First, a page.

So I dated a girl for the first time.
Let’s call her Taylor.
I’ve wanted to write about it for months, but our relationship was beyond emotionally charged. I was afraid of what might come out on paper. I was afraid of what others might think.
Never mind the bullshit. I finally acted on my bisexual tendency and I want to talk about it. So let’s talk.
As a hetero-flexible female, I was curious. I’d kissed and cuddled girls in college but had only ever dated guys. I had a threesome with a couple in a darkly-lit hotel room in Pittsburgh. I took a nude bath with another couple on New Year’s Eve and kissed my friend’s girlfriend.
Then, on Thanksgiving Day of last year — November 26, 2018 — I met Taylor. She was a white girl. My height, blonde hair, always wore black sweatshirts. She acted like a punk guitarist with Batman’s emotional issues.
Me: “Hey, what’s up?”
Taylor: *peers at me from under her black hoodie* “Oh, livin’ the dream.”
She had a Jack Russell mix named wait for it— moose. We became friends. Our dogs became lovers. She began always wanting to see me 24/7 and I liked her, so we chilled.
I also liked her hive-mind of stoner friends, so we all chilled together. It was a tiny community of weed and video games. Taylor and her friends were like the high school I never had.
Then, one fateful night-Taylor lost her childhood dog to cancer. She called me, wanting to drive somewhere and smoke. We did, and laughed so hard that she forgot about her dog for a while.
Taylor: “You’re cute as fuck when you’re high…”
We pulled into a dimly-lit gas station. My lungs were still full with laughter, half a grin on my face. I looked over to spit a comment, but Taylor was out of the car in seconds.
Taylor: “You didn’t notice that, did you?”
Me: “Notice what?”
She shut the car door, not giving an answer. Indica seeped through my skin, making me notice the canvas car seats. The softness on my fingers, droplets on the window. Lightbulb.
That night, Taylor had a panic attack because she nearly told me how she felt and then got nervous. I didn’t know the full story, but I knew enough to guess her anxiety. I guessed it was over me.
That night, after 4 months, I admitted my own feelings for her to myself. I’d never fallen for a girl before.
Sure, I’d been in love with my female friend from college, but she never reciprocated my feelings (she also had no idea). Taylor did.
We dated for a month. That month was fun and blissful like a honeymoon phase should be. When May was over, Taylor dropped me and I was crushed. What should you know from my experience?
1. THE GRASS IS NOT GREENER
My fellow bi women, les-be honest shall we? Those of us who dated guys first, got fed up with their bullshit. Women are biologically more beautiful, empathetic… and the sex. oh man.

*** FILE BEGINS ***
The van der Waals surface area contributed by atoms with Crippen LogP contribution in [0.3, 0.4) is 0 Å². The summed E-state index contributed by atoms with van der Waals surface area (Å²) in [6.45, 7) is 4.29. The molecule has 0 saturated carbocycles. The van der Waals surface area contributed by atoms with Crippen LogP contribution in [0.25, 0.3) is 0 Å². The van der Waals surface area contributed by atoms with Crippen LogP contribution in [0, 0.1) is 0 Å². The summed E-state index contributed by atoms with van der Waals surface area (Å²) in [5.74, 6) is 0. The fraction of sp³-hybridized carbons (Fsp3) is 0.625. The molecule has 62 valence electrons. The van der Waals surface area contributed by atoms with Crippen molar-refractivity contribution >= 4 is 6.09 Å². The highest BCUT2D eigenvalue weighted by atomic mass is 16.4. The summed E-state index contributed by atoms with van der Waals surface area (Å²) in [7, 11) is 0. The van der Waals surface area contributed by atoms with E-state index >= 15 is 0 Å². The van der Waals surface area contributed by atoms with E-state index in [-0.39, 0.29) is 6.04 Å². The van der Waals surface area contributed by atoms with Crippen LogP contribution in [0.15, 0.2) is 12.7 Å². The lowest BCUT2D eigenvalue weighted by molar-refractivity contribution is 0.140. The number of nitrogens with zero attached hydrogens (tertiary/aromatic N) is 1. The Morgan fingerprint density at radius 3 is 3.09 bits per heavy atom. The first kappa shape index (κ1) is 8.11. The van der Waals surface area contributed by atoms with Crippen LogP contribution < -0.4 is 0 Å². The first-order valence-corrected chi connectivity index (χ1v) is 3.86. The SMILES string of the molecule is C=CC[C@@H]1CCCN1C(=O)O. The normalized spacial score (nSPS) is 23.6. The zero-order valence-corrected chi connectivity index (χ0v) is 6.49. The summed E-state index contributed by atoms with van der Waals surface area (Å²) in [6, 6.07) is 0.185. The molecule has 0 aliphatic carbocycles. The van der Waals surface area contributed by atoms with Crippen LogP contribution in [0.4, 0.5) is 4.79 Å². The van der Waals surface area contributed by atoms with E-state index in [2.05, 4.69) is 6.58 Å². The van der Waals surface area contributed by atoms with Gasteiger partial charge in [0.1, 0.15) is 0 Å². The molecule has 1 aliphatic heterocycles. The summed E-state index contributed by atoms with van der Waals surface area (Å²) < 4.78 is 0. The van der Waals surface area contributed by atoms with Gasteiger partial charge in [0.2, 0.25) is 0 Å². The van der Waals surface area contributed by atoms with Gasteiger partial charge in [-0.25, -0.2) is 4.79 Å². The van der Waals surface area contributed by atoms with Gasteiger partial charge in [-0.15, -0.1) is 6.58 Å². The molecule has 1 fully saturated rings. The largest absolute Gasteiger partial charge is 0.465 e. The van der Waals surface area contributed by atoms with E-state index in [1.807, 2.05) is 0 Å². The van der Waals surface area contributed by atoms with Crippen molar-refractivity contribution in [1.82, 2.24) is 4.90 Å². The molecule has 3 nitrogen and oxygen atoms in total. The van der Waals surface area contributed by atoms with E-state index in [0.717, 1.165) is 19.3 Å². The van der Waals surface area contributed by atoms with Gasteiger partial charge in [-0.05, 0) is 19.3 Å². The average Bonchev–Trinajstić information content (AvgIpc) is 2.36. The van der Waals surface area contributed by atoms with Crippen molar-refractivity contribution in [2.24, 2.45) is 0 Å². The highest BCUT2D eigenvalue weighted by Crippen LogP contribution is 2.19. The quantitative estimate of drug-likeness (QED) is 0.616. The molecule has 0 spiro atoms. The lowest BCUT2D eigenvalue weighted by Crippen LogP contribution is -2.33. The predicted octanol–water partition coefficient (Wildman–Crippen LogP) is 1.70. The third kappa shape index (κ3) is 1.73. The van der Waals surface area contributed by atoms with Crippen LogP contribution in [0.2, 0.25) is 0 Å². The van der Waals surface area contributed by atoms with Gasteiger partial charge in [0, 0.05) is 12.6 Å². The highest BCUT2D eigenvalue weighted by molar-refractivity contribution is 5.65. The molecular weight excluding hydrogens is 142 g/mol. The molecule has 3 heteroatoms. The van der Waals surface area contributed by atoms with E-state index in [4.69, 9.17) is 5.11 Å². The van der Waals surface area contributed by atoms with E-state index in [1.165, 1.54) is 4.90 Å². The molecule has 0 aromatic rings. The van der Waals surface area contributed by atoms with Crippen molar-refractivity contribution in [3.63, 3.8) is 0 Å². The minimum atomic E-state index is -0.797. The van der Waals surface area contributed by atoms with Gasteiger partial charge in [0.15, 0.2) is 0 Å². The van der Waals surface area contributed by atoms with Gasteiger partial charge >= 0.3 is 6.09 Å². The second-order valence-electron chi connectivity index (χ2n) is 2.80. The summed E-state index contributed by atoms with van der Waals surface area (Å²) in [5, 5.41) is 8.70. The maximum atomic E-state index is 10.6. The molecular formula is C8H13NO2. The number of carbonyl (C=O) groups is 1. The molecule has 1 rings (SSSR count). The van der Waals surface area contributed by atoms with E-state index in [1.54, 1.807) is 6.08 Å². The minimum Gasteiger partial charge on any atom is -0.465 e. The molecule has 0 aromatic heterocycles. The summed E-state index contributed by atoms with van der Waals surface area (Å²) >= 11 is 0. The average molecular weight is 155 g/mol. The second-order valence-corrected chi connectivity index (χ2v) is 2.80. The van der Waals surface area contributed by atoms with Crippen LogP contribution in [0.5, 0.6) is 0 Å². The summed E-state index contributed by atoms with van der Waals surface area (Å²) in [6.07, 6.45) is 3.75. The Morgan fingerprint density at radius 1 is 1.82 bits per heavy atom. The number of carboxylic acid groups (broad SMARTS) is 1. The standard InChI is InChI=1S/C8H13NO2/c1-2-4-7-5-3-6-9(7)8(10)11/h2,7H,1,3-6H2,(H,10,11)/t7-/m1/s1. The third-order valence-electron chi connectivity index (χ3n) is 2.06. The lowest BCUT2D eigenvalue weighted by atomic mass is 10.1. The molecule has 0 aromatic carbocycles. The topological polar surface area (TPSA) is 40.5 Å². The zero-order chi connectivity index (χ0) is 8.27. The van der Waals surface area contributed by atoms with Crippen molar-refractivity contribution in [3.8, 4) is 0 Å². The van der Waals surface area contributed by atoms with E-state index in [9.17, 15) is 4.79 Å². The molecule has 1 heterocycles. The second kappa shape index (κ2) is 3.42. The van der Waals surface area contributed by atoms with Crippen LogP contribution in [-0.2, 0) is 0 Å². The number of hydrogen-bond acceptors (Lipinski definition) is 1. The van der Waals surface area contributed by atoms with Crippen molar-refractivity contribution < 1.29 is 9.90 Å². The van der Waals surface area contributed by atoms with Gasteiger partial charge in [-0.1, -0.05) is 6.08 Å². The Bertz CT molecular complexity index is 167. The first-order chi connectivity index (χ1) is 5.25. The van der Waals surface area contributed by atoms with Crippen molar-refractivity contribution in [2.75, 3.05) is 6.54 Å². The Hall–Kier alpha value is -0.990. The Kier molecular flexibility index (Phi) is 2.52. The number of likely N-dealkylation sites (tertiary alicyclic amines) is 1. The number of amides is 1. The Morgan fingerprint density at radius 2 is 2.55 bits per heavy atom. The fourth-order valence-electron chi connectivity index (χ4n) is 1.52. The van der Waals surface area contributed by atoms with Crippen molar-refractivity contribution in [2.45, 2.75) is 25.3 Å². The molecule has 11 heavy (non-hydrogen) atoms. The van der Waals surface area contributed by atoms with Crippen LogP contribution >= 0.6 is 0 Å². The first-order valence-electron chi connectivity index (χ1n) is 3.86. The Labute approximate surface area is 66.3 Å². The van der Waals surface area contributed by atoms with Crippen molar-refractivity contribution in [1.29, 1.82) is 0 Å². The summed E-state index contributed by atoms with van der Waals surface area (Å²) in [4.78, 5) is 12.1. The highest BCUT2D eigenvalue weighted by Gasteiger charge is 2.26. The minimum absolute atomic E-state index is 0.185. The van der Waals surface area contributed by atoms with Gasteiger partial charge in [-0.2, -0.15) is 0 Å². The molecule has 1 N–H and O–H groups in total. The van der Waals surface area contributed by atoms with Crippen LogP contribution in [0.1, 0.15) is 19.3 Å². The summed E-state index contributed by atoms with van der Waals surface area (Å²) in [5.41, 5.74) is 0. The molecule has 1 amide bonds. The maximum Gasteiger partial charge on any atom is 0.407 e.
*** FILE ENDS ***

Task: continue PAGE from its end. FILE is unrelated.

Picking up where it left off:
What’s not to love? I hate to break it to you, but the grass is NOT greener on the other side. Women have their own set of drawbacks and disadvantages too, just like men.
Taylor and I had an applause-worthy lack of communication. She was 21-I was 24, and honestly had a few more things figured out. Like, conflicts need to be talked about. She fought conflict with fun, and hoped the argument would work itself out.
Not the stereotypical “girl gossip” you were picturing, right? Lesbian couples don’t just talk about much guys blow and then go have sex. I know. I was shocked too.
Women have baggage just like men. Taylor was emotionally traumatized from a girl she’d dated the year before.
She was actually a dissociative, manipulative maniac but I couldn’t remember the last time I was so crazy about someone. Sure, women aren’t greener grass but they love just as hard.
2. GIRLS WON’T SOLVE YOUR PROBLEMS
I’m going to get really real here. I’d gotten fed up with dating introverted, college guys in stem. I wanted something different-a new perspective-something to shake me up.
I genuinely had feelings for Taylor. I thought she would solve all my problems with men, but that didn’t happen. Girls won’t solve your problems because your problems are your own.
Looking back on our relationship, I was running away from my issues with commitment and emotional vulnerability.
I found out quickly that counting on someone else to fix you causes awful co-dependency. I never wanted any of my ex-partners to suffocate me socially or emotionally, yet here I was doing it to her.
In my defense, she was working two jobs and had dissociated herself from her own feelings, but there’s my point. Everyone has their own problems, and a healthy relationship is built on both people working to become the best version of themselves.
You can work on improving together, but don’t count on someone else to solve your problems. *cue Fix You by Coldplay*
3. GENDER IS OBSOLETE
Dating a girl has taught me to differentiate less between gender. At the end of the day, you love who you love. If they make you laugh, turn you on, inspire admiration — who gives a flying fuck?
Love is love is love.
I learned that sexual exploration and wanting a change is a good thing, and was proud of myself for experimenting.
My theory of types had been crumbling for years, and I made a breakthrough after realizing not even gender matters.
Keeping your mind open towards any type of love will liberate you. You don’t have to chase every desire you feel, but knowing all possibilities are okay to pursue is so freeing.
You deserve to be entrenched in blind, unabashed love. You deserve pleasure and sexual exploration with that person (if you want). You deserve all the love and care they can give you, whoever they may be.